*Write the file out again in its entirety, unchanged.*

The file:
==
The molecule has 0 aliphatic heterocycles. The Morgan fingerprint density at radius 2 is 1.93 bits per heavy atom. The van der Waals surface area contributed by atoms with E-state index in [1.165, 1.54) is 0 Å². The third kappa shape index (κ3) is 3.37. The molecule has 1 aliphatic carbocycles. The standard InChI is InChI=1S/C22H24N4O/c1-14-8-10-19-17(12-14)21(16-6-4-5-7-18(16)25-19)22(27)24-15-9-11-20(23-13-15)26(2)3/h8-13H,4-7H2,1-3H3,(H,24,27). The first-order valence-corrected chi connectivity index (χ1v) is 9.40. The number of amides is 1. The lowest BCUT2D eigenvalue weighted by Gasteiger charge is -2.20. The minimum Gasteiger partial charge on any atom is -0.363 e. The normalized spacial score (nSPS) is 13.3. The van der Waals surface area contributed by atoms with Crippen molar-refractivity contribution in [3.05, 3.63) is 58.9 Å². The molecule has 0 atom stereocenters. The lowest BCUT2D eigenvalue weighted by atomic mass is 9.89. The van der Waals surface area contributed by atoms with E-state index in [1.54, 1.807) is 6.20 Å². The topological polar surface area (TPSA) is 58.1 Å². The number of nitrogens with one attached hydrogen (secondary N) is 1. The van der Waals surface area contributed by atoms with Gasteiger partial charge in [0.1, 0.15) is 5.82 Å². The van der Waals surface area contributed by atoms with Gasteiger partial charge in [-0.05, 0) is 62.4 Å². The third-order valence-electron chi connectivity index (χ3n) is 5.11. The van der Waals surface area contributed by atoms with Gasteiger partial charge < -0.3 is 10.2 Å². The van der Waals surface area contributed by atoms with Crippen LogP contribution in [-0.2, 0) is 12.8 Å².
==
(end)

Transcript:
The molecule has 0 aliphatic heterocycles. The Morgan fingerprint density at radius 2 is 1.93 bits per heavy atom. The van der Waals surface area contributed by atoms with E-state index in [1.165, 1.54) is 0 Å². The third kappa shape index (κ3) is 3.37. The molecule has 1 aliphatic carbocycles. The standard InChI is InChI=1S/C22H24N4O/c1-14-8-10-19-17(12-14)21(16-6-4-5-7-18(16)25-19)22(27)24-15-9-11-20(23-13-15)26(2)3/h8-13H,4-7H2,1-3H3,(H,24,27). The first-order valence-corrected chi connectivity index (χ1v) is 9.40. The number of amides is 1. The lowest BCUT2D eigenvalue weighted by Gasteiger charge is -2.20. The minimum Gasteiger partial charge on any atom is -0.363 e. The normalized spacial score (nSPS) is 13.3. The van der Waals surface area contributed by atoms with Crippen molar-refractivity contribution in [3.05, 3.63) is 58.9 Å². The molecule has 0 atom stereocenters. The lowest BCUT2D eigenvalue weighted by atomic mass is 9.89. The van der Waals surface area contributed by atoms with E-state index in [1.54, 1.807) is 6.20 Å². The topological polar surface area (TPSA) is 58.1 Å². The number of nitrogens with one attached hydrogen (secondary N) is 1. The van der Waals surface area contributed by atoms with Gasteiger partial charge in [0.1, 0.15) is 5.82 Å². The van der Waals surface area contributed by atoms with Gasteiger partial charge in [-0.05, 0) is 62.4 Å². The third-order valence-electron chi connectivity index (χ3n) is 5.11. The van der Waals surface area contributed by atoms with Gasteiger partial charge < -0.3 is 10.2 Å². The van der Waals surface area contributed by atoms with Crippen LogP contribution in [-0.2, 0) is 12.8 Å².